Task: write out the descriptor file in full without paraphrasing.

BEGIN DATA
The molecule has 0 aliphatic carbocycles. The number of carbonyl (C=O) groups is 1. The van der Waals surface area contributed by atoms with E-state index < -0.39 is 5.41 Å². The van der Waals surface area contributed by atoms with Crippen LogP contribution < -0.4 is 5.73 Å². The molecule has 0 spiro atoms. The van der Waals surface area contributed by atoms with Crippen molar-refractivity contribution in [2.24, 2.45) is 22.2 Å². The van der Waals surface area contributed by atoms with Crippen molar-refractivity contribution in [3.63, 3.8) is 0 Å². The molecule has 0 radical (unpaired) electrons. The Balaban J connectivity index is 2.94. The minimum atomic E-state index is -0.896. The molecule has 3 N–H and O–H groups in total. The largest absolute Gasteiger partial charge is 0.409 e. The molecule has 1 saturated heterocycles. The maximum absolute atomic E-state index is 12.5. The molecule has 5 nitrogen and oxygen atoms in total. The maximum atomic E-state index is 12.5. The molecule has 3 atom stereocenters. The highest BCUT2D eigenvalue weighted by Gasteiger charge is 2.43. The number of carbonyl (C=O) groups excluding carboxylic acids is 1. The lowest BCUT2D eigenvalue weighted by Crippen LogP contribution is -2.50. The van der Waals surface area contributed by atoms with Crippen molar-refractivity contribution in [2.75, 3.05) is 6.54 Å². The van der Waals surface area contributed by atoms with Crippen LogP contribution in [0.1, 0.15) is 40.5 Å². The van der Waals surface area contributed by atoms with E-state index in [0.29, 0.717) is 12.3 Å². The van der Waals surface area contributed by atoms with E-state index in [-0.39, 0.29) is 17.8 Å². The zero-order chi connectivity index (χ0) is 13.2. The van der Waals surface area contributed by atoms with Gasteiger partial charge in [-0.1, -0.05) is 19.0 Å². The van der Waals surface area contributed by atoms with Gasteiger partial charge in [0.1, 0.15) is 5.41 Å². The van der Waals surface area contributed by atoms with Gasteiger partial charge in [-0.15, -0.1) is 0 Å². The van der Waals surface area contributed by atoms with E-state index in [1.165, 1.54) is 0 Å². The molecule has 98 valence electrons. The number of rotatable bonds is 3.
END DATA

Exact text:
The molecule has 0 aliphatic carbocycles. The number of carbonyl (C=O) groups is 1. The van der Waals surface area contributed by atoms with E-state index < -0.39 is 5.41 Å². The van der Waals surface area contributed by atoms with Crippen LogP contribution < -0.4 is 5.73 Å². The molecule has 0 spiro atoms. The van der Waals surface area contributed by atoms with Crippen molar-refractivity contribution in [2.24, 2.45) is 22.2 Å². The van der Waals surface area contributed by atoms with Crippen molar-refractivity contribution in [3.63, 3.8) is 0 Å². The molecule has 0 radical (unpaired) electrons. The Balaban J connectivity index is 2.94. The minimum atomic E-state index is -0.896. The molecule has 3 N–H and O–H groups in total. The largest absolute Gasteiger partial charge is 0.409 e. The molecule has 1 saturated heterocycles. The maximum absolute atomic E-state index is 12.5. The molecule has 5 nitrogen and oxygen atoms in total. The maximum atomic E-state index is 12.5. The molecule has 3 atom stereocenters. The highest BCUT2D eigenvalue weighted by Gasteiger charge is 2.43. The number of carbonyl (C=O) groups excluding carboxylic acids is 1. The lowest BCUT2D eigenvalue weighted by Crippen LogP contribution is -2.50. The van der Waals surface area contributed by atoms with Crippen molar-refractivity contribution in [2.75, 3.05) is 6.54 Å². The van der Waals surface area contributed by atoms with Crippen LogP contribution in [0.1, 0.15) is 40.5 Å². The van der Waals surface area contributed by atoms with E-state index in [0.29, 0.717) is 12.3 Å². The van der Waals surface area contributed by atoms with E-state index in [-0.39, 0.29) is 17.8 Å². The zero-order chi connectivity index (χ0) is 13.2. The van der Waals surface area contributed by atoms with Gasteiger partial charge in [-0.1, -0.05) is 19.0 Å². The van der Waals surface area contributed by atoms with Gasteiger partial charge in [0.1, 0.15) is 5.41 Å². The van der Waals surface area contributed by atoms with Gasteiger partial charge in [-0.15, -0.1) is 0 Å². The van der Waals surface area contributed by atoms with E-state index in [1.165, 1.54) is 0 Å². The molecule has 98 valence electrons. The number of rotatable bonds is 3.